(7) Fula subjunctive active ‘wash’ (Arnott 1970:192)
In all the other tenses, the subject marker uniformly appears preverbally, as exemplified by the general past tense in (8).
(8) Fula general past active ‘got lost’ (Arnott 1970:180)
To summarize, the two relative tenses form a natural class with respect to the location of the subject marker. The data pattern looks recalcitrant at first sight, but I claim that it requires a principled account in terms of features, despite Stewart and Stump’s pessimistic remarks. Note that the pattern found in the subjunctive is extremely close to that of the relative tenses, differing only in the behavior of 1st person singular. In other words, there is something special about 1st person singular. We need to understand what it is in order to provide an account of the relative tenses.
The puzzling behavior of the subject marker in the relative tenses becomes understandable once the logic of person-number interaction is closely examined. I spell out the analysis in this section.
3.1 Underspecification of the Morphosyntactic Representation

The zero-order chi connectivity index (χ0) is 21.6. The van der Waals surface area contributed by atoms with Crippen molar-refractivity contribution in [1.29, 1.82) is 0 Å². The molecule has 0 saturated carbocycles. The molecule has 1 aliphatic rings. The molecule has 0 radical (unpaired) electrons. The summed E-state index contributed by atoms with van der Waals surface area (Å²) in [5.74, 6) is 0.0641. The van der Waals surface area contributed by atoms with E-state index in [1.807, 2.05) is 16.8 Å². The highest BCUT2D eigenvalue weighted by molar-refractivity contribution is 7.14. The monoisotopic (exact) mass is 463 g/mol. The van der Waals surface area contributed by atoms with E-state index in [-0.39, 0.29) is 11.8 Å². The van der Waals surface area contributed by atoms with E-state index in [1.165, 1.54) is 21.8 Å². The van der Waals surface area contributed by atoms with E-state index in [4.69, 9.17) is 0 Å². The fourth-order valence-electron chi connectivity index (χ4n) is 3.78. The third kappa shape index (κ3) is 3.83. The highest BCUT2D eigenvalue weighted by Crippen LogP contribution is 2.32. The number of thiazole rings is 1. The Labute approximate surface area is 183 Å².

The key observation to be made is that some feature values are predictable in person-number interaction. In the fully binary representation in (9), the parenthesized features can be omitted without loss of information, since they are predictable from the rest of the specification.
Significantly, 1st person singular is one of the combinations that allow one of the features to be omitted. The semantic properties entailed by the combination [+ speaker, + singular] allow only the minus value of [± hearer], since the singular individual cannot include the speaker and the hearer at the same time. On the other hand, no such restriction applies to [+ speaker, − singular]. First person exclusive plural must be specified as [− hearer] to be distinguished from 1st person inclusive. Now, after omission of the predictable features, it is possible to define a natural class that is correlated with the preverbal placement of the subject marker, namely, [− hearer]. This feature groups together 1st person exclusive plural, 3rd person singular, and 3rd person plural.